Mohamed Salah now vital to Liverpool but attacking depth still an issue
Mohammed Salah has hit the ground running with five goals already this season since arriving at Liverpool from Roma this summer. The latest, an equaliser in a 1-1 draw against Burnley on Saturday, showed great awareness to find space in the box. And that has been a key facet of all his performances so far.
Could he have scored even more? Undoubtedly yes, and it's the one question mark against the Egyptian as he firmly establishes himself as a crowd favourite.
During Liverpool's only major disappointment -- a 5-0 rout at Manchester City -- he was still the visitors' main threat and caused several moments of concern for Pep Guardiola's side before a red card for Sadio Mane handed them a huge advantage.
There were worries about Salah's final touch and composure that day, too, but it is certainly a nice problem for Jurgen Klopp to have; his top scorer could easily have doubled an already impressive account in the opening seven games.
If Salah could somehow keep going, even at half his current rate, he'd still exceed the 15 goals a season fans were expecting from such an expensive recruit in his first year.
Some try to equate the Reds' wastefulness with their defensive shortcomings but that's ridiculous. A mere glance at the numbers shows the forwards are doing their job and any rationalisation to lessen defenders' culpability must be avoided.
Under Liverpool's current style of play they will need to score a lot more than everybody else. Fans are resigned to them conceding goals now, and there is concern that the continuous defensive lapses will soon exert too much pressure on forwards who are always expected to compensate for their error-ridden colleagues at the back.
There were signs of that against Burnley, who survived a traditional second-half Anfield siege by the skin of their teeth. Panic did set in with a nervous crowd and chances went begging that should probably be snapped up.
Mane's absence did have an effect but it's worth remembering the first hour against Crystal Palace earlier in the season. Salah was rested but Liverpool's efforts up front were so feeble he was soon dragged off the bench. Suddenly the Reds were a threat again. Mane got the winner but it was Salah's impact that mattered most.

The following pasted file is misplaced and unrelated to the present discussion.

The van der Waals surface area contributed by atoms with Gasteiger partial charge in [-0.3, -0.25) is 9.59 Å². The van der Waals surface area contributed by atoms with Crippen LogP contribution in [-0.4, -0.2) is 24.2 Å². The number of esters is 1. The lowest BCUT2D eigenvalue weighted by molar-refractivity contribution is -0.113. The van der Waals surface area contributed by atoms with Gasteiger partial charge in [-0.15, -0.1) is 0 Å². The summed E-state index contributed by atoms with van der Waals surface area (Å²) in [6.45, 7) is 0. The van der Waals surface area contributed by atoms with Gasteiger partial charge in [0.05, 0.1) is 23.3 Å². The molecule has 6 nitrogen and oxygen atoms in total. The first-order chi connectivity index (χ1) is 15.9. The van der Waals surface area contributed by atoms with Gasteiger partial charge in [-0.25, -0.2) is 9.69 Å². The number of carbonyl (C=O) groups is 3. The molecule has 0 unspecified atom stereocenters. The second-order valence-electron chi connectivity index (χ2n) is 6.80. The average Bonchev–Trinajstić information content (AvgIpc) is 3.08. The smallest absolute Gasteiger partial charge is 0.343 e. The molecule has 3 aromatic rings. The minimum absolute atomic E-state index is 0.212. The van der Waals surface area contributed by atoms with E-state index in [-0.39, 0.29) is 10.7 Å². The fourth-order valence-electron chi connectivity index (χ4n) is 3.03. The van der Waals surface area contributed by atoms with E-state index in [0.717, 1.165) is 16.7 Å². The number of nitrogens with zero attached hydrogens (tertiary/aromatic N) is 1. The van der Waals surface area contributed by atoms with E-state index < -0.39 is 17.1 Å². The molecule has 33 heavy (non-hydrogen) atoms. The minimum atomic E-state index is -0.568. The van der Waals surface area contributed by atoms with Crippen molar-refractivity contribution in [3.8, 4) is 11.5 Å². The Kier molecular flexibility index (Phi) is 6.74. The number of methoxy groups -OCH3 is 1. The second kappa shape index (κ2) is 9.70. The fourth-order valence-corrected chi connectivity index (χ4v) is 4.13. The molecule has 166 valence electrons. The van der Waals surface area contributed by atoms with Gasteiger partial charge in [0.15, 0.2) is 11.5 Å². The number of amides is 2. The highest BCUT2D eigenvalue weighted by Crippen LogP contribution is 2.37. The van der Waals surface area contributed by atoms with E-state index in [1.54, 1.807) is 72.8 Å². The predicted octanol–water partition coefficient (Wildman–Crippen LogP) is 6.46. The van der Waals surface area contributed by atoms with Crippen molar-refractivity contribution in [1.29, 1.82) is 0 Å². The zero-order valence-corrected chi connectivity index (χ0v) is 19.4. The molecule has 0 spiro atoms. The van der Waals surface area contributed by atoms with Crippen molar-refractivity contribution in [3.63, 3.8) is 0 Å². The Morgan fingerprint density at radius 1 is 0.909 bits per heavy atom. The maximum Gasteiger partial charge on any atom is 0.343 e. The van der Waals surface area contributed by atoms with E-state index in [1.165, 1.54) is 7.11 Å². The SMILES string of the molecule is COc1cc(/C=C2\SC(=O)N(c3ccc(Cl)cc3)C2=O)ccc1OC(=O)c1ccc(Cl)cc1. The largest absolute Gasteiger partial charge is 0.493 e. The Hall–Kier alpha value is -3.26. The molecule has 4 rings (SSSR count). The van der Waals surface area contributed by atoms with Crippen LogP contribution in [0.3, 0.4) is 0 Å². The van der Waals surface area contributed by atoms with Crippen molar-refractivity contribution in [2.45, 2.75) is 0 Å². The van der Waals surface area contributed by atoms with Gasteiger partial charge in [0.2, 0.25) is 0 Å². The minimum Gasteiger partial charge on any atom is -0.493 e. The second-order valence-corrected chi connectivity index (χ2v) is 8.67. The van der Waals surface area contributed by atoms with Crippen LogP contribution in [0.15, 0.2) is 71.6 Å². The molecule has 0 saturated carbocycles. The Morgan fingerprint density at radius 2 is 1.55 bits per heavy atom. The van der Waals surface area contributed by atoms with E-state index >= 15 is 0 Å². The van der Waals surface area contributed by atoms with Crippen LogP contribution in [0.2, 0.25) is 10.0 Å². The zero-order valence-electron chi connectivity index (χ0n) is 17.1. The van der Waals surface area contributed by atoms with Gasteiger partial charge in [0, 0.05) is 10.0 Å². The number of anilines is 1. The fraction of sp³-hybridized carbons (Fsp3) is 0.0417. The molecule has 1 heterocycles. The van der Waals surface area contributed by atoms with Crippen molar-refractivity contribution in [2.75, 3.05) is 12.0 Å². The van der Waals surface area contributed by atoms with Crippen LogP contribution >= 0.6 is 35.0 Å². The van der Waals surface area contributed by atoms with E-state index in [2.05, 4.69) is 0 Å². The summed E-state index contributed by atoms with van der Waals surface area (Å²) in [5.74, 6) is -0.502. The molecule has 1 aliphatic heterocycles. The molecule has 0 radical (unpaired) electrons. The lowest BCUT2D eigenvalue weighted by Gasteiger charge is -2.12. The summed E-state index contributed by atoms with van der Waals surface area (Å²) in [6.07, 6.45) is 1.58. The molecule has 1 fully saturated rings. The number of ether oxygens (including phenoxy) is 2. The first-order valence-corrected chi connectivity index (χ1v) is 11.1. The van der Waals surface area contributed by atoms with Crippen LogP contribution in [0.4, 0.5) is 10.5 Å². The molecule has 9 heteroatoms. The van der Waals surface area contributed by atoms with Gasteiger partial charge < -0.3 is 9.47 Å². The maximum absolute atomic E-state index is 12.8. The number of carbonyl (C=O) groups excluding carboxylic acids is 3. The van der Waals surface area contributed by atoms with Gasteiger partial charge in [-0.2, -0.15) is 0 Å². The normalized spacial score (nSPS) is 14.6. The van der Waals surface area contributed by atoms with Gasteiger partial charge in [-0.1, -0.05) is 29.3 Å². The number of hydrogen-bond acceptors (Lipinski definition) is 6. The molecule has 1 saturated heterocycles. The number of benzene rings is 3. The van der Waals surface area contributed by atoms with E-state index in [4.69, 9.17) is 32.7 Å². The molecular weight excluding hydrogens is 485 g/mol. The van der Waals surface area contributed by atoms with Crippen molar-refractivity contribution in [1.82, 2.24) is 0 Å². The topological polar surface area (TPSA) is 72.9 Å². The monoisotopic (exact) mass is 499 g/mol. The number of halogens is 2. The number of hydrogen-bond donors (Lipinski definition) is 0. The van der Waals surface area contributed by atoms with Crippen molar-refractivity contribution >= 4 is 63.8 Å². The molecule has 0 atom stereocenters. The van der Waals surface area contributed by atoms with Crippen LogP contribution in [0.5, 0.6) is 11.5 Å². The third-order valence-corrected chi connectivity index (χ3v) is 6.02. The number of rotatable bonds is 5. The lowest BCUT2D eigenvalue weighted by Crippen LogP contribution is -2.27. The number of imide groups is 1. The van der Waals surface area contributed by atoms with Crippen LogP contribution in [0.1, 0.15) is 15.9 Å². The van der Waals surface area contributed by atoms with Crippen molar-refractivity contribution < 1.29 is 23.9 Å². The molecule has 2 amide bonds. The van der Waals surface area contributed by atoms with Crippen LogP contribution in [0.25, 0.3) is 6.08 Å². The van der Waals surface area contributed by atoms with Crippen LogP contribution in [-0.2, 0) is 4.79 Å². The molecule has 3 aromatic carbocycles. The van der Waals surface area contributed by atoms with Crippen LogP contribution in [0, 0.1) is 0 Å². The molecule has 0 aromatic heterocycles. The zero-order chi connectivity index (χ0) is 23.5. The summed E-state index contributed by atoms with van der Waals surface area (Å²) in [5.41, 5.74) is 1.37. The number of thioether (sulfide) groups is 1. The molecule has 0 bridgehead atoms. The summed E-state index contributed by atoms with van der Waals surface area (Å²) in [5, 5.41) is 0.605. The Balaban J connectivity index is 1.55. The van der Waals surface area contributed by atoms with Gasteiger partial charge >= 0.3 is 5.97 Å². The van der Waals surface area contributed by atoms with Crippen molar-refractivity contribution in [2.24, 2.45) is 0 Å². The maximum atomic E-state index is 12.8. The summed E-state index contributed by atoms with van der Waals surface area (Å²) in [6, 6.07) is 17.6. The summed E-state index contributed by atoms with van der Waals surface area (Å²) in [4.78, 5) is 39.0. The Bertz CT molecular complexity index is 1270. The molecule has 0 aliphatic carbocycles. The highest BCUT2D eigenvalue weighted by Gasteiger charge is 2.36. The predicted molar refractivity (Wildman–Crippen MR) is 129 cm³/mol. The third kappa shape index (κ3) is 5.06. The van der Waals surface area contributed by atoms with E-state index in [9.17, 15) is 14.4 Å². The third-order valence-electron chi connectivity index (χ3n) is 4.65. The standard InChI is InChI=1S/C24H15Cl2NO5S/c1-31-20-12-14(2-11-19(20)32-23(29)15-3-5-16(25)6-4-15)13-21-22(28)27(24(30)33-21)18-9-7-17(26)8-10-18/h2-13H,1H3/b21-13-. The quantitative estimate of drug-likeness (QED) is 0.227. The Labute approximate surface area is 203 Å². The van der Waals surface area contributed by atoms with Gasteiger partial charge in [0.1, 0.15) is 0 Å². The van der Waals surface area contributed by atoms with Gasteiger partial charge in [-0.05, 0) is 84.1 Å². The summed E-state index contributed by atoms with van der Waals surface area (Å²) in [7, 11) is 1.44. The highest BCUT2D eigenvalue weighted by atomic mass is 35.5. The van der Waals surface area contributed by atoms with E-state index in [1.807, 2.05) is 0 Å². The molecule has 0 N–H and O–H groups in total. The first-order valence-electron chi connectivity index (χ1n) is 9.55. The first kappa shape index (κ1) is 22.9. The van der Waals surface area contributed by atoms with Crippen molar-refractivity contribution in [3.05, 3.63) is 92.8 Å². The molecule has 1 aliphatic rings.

There were glimpses in preseason of how effective he could be, with more goals scored and several impressive combinations with a motivated Philippe Coutinho creating huge anticipation for the coming season.
Coutinho wasn't brilliant in his first proper outing against Burnley but, after publically stating he's prepared to give his all after a failed attempt to join Barcelona this summer, fans look forward to his renewed attempts to find Salah with defence-splitting passes -- like the one Emre Can provided on Saturday.
It is the combined efforts of Salah, Mane and Roberto Firmino that are really exciting supporters right now. Even the weaker sides, expected to sit deep and cause Liverpool similar problems to last season, have not really been able to stem the flow of chances.
Any deviation from that forward line hasn't gone too well, though. The absence of any one winger usually means Firmino moving out wide, something he rarely comes to terms with. Putting Daniel Sturridge central instead hasn't worked for Klopp either -- as proven against Burnley.
With this in mind, the far-fetched, late transfer window stories about a £90m deal for Monaco's Thomas Lemar become much more understandable. The various combinations available to the manager if that eventually came off would make the mouth water.
When £35m was eventually spent on Alex Oxlade-Chamberlain it was assumed he would replace Mane or Salah when either was unavailable. So far he has played very little football for Liverpool, despite Mane's enforced absence, and seems keen to play centrally. The former Arsenal man will need more game time to get his chance to impress, though that will hopefully happen on Tuesday in the Carabao Cup match at Leicester City.
With no European football this season, the Foxes may opt for an assault on domestic cups, while Klopp has to bear in mind his players need help to come to terms with a Champions League workload.
He also has to placate ambitious fans that want to win trophies and won't take kindly to one being thrown away so early with a weak team selection. It's always a tough call to make, but fans can still expect an under-strength team at the King Power.
It's not as if Klopp has had any success at Leicester anyway, even with his first-choice XI. Perhaps some second-level players, eager to impress their manager, can provide a different result?
In all likelihood Salah will be given a complete break or a place on the bench at best. He has become too important to Liverpool's primary ambitions this season and must be protected as much as Mane or Coutinho.
Steven Kelly is one of ESPN FC's Liverpool bloggers. Follow him on Twitter @SteKelly198586.